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The Resurrection of Jesus and the Sign of Jonah

by Brant Pitre November 12, 2018 0 Comments



Why do the first Christians believe that Jesus was raised?

There were three major reasons that the early Christians, who were all Jewish Christians remember, gave for believing the Resurrection. First, the empty tomb. All four Gospels tell us that Jesus was buried by Joseph of Arimathea after his death and that when they went back on Sunday morning, because they had to rest for Saturday, Saturday was the Sabbath so they couldn’t do anything to the body on Saturday, so they wait for dawn on Sunday morning, they go back on Sunday morning, and what do they find? The tomb is empty. That's the first sign of the Resurrection, that is the first motive of credibility. The tomb is empty. That’s the first sign of the Resurrection, it’s the first motive of credibility for the Resurrection. Now, it's necessary for the tomb to be empty, but it’s not a sufficient reason because the tomb could get emptied in other ways, right. I mean somebody could have stolen the body — even though that was impossible because it was guarded by a Roman guard, soldiers, and the penalty in Rome for falling asleep on guard duty was execution. So you don’t fall asleep at the post if you’re a Roman soldier because they’ll put you to death immediately. So the empty tomb is not enough, there had to be another reason.

The second reason for believing the Resurrection was the appearances of the risen Jesus. So again we have multiple accounts: Matthew 28, Luke 24, John 20-21 and 1 Corinthians 15, that tell us that Jesus appeared to Peter, Jesus appeared to James and John, he appeared to Mary Magdalene, he appeared to the 11 apostles, he appears to Thomas, he appears to 500 brethren, 500 Christians at one time, St. Paul says in 1 Corinthians 15. So we have all these appearances of Jesus which was really the major motivation for thinking oh wow, he’s back, right. He is alive again. He’s raised from the dead.

Now the third reason though is the one I want to focus on as we wrap up here with the presentation, and it is the fulfillment of Scripture. Now this is one that modern-day Christians don't usually make. A lot of times when you hear contemporary Christian apologists saying why they believe in the Resurrection, well they’ll say things like this: the apostles believed in the Resurrection so fervently that they preached it throughout the Roman Empire and they gave their lives for the sake of the Resurrection, so we should believe it too. Like in other words, the argument is why would they have died for what they knew to be a lie. Does that make sense? Now that's a good argument but it's got a couple of problems. Number one, that’s not the way they argued for the Resurrection, right. In other words, there’s kind of a disconnect. The ancient Christians didn't say you should really believe Peter because he’s so zealous for it, because people can be zealous for things that are actually wrong. Like there are people who give their lives today in the service of radical terrorism that are sincere, but they’re sincerely wrong. So that’s a subjective argument but there’s also an objective argument for Jesus’ Resurrection, and it’s that his Resurrection was the fulfillment of Scriptures.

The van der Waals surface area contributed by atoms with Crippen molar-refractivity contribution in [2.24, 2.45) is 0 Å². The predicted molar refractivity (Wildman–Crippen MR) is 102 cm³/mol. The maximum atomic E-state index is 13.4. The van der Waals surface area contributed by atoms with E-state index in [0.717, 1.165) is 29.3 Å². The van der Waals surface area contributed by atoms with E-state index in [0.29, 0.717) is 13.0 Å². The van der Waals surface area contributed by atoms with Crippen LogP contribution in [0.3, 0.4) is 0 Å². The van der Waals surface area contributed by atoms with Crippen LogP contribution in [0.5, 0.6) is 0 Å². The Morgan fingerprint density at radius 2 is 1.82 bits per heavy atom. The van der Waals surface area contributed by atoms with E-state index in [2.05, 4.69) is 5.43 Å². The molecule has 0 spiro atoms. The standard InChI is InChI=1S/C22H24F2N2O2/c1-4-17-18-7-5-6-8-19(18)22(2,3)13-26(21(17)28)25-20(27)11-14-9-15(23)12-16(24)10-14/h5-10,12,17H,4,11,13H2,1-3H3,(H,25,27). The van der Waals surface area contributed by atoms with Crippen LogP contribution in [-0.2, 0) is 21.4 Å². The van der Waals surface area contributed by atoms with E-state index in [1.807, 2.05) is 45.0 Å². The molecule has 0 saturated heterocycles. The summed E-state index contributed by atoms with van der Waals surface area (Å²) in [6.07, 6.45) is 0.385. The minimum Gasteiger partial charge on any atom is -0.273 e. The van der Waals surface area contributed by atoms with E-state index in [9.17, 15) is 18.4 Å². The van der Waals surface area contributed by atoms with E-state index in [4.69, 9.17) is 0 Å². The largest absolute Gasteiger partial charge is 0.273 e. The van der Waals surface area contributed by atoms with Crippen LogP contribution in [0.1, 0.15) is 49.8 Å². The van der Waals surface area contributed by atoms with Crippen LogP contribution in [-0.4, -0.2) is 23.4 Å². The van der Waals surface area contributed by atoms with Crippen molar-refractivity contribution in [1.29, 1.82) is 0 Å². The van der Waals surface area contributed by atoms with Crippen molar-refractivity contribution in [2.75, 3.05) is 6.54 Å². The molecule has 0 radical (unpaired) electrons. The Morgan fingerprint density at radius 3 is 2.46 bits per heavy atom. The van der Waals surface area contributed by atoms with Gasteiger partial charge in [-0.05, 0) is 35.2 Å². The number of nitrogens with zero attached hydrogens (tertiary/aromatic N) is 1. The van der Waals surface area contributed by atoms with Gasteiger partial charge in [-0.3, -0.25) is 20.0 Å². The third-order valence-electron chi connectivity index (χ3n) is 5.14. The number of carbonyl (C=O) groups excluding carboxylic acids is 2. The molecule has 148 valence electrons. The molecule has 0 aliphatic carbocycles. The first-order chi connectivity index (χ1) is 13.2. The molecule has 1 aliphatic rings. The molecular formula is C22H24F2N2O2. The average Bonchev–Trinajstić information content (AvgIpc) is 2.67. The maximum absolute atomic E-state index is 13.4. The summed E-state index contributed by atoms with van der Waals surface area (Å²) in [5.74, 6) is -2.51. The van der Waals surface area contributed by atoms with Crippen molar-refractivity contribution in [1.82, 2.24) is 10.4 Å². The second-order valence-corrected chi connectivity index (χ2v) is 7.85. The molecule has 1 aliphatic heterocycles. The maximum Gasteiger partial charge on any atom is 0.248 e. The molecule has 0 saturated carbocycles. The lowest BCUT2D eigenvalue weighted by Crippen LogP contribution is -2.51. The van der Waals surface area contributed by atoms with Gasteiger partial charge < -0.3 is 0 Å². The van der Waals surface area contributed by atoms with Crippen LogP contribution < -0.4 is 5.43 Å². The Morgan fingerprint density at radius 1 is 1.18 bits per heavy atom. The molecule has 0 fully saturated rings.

If you look in 1 Corinthians 15, Luke 24, and John 20, over and over again in the New Testament it says Jesus died and was raised on the third day in accordance with the Scriptures. So as soon as you see that you have to ask yourself, what scriptures? And then you run into a problem, because if you go to the Old Testament there isn't any prophecy of Isaiah or Jeremiah or Daniel that says the Messiah will be raised on the third day. It doesn't exist, there isn’t a prophecy. Yet all the New Testament writers, not all of them but many of them, are saying Jesus was raised on the third day in accordance with the Scriptures. So what Scriptures are they referring to? Well there’s only one Scripture in the Old Testament that links with this, and it’s not a predictive prophecy like we would normally think, it's a story from the Book of Jonah. Jesus links his Resurrection only one time with the Old Testament. It's in his famous account of the Sign of Jonah. So I know you probably heard this saying of Jesus before at mass but bear with me and let’s listen to it again. Watch what happens. Remember, the Pharisees come to Jesus and they say hey, if you’re the Messiah prove it, like give us some proof here, give us some evidence, perform a sign. And how does Jesus respond? He’s very nice to them. He calls them wicked and adulterous. He says: